Dog’s nose running – Among a host of health issues, the most common one that a dog owner may confront is the runny nose of his dog. Even a healthy dog shows mild runny nose occasionally and this is no reason for alarm. It is when the condition looks chronic or the discharge is abundant and colored and that too accompanied with some characteristics smell, it must be taken seriously. It could be due to anything so simple as a mere excitement to something as serious as cancer.
- Nasal discharge is noticed in dogs which may vary from clear watery discharge on occasional basis to severe jelly like or hazy discharge which is thicker and colored. It may also give some foul smell.
- The eyes or nose of dog may become swollen.
- The dog might face breathing issues in which nasal respiration is reduced and dog relies more on his mouth for breathing.
- Dog’s dental health starts declining and he may even show a considerable loss in appetite.
- Patches of secretions may be noticed on different sites of dog’s upper body parts and face.
- There may be associated problems such as sneezing, coughing, nose bleeding or itching etc.
A dog expert or a veterinary expert must be reported the symptoms on the basis of which tests may be carried out and the probable cause of secretion may be diagnosed. The most common causes of dog’s runny nose are summarized as under: –
- Allergies: – Allergies are responsible for runny nose of dogs in a majority of cases. Dogs are prone to allergies towards a variety of foods, chemicals, pollens, microorganism etc.
- Presence of a foreign object in nostrils: – If the nasal discharge appears at only one of the nostrils, it could be due to a blockage caused in one nostril by some foreign object that may have stuck there.
- Tumors: – If the symptoms include noisy breathing, swollen nose and blood or pus in the discharge, it may be the case of nasal tumors.
- Peculiarity in nostrils: – A dog may show signs of nasal discharge due to abnormality in the size of the nostril or peculiarity of its cartilage structure.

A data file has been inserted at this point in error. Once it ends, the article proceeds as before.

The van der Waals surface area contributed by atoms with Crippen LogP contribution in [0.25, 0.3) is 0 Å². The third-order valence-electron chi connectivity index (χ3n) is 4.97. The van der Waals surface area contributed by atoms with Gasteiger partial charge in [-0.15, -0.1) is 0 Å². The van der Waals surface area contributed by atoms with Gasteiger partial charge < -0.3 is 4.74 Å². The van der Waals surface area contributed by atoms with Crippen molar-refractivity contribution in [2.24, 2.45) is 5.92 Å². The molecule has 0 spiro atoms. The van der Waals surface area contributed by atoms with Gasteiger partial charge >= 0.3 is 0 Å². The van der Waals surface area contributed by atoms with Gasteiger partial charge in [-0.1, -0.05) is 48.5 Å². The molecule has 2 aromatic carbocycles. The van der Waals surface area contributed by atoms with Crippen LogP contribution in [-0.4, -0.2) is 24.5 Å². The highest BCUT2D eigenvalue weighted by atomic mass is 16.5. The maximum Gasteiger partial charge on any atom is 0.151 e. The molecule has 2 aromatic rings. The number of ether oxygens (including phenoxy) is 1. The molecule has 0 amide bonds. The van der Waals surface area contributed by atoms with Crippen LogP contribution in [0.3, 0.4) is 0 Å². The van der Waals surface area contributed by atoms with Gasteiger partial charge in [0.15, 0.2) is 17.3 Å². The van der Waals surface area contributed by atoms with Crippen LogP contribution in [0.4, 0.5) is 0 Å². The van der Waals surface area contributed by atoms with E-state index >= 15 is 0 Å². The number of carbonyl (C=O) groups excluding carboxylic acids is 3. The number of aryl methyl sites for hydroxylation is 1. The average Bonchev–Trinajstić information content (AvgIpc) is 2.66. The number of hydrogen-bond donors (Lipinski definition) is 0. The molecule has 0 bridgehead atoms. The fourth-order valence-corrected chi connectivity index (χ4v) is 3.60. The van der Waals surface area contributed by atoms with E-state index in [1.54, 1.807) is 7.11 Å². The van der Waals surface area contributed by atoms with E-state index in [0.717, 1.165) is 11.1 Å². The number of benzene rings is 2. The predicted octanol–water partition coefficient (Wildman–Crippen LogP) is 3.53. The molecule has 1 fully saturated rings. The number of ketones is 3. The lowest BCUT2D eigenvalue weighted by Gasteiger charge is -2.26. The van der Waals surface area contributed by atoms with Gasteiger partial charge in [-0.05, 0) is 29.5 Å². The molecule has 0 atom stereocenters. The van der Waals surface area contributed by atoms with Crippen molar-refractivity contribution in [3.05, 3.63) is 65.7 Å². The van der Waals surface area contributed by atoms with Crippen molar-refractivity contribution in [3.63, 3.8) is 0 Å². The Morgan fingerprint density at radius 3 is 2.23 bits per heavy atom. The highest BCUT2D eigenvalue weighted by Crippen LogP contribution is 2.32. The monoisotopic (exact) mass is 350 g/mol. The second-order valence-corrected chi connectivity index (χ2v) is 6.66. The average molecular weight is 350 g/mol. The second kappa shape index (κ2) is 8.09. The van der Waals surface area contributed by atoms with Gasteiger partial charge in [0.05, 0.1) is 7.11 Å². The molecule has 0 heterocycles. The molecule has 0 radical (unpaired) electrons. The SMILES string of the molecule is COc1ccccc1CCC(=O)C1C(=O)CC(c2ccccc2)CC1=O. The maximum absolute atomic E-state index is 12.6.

- Fever: – Some types of fever such as mountain fever are also known to be associated with nasal discharge in dogs.
- Dental: – The interconnectivity of eyes, nose and throat allows the problems in any one of these body parts to spread to the others. Similarly, if a dog is suffering from a specific disease, the infection may spread over to nose. E.g. gingivitis.
- Sinus: – The runny nose may result from the fungal or bacterial infection caused to the sinuses of dogs.
- Infection: – There can be a variety of bacterial, viral or fungal infections causing the nose bleeding or discharge normally associated with bad odor.
- Cancer: – In extreme cases, the nasal discharge may also be attributed to nasal cancer.
- Distemper: – If the nose discharge in dogs is sticky and yellowish in color, it may be because of distemper.
The diagnosis of dog’s runny nose very much depends on the proper reporting of symptoms and observations by the dog-owner to the vet. A vet may use one or more of the following techniques for a thorough examinations: –
- Rhinoscopy to examine the nasal passage.
- Dental examination for any potential fungal or bacterial infections.
- Blood pressure test.
- Recording blood coagulation profile.
- General body and environment test.
- If allergy is diagnosed as the cause of runny nose, it may be treated by finding the source. If the irritant is of seasonal nature, preventive steps should be taken. If the irritant is locally placed, efforts can be made to sort it out else the dog should be shifted elsewhere.
- If a foreign particle is found as a blockage, it may be removed by the vet and some anti-inflammatory, antibiotic may be prescribed.
- If the problem is caused by microbes, the appropriate antibiotic antivirus or anti-fungal medicines may cure it.
- If the problem is due to a dental disease, the vet may go ahead with teeth cleaning, cavity treatments, tooth removal e.tc.
- In case of tumors surgery may be required for their removal. Radiation based treatments are also useful in such cases.
- Cancer may require a longer course of treatment comprising of chemotherapy, radiation therapy or surgical removal of cancerous tissues.
The recovery time may vary depending on the cause and treatment pattern of the diagnosed disease. The dog owner is required to follow through on all the instructions of his vet. He has to regularly administer the medicines to the dog as prescribed by the vet.; closely monitor the symptoms; frequently conduct the necessary checkups or tests and keep in constant touch with the vet. All the nursing facilities and requirements must be arranged appropriately for the faster recovery of the dog.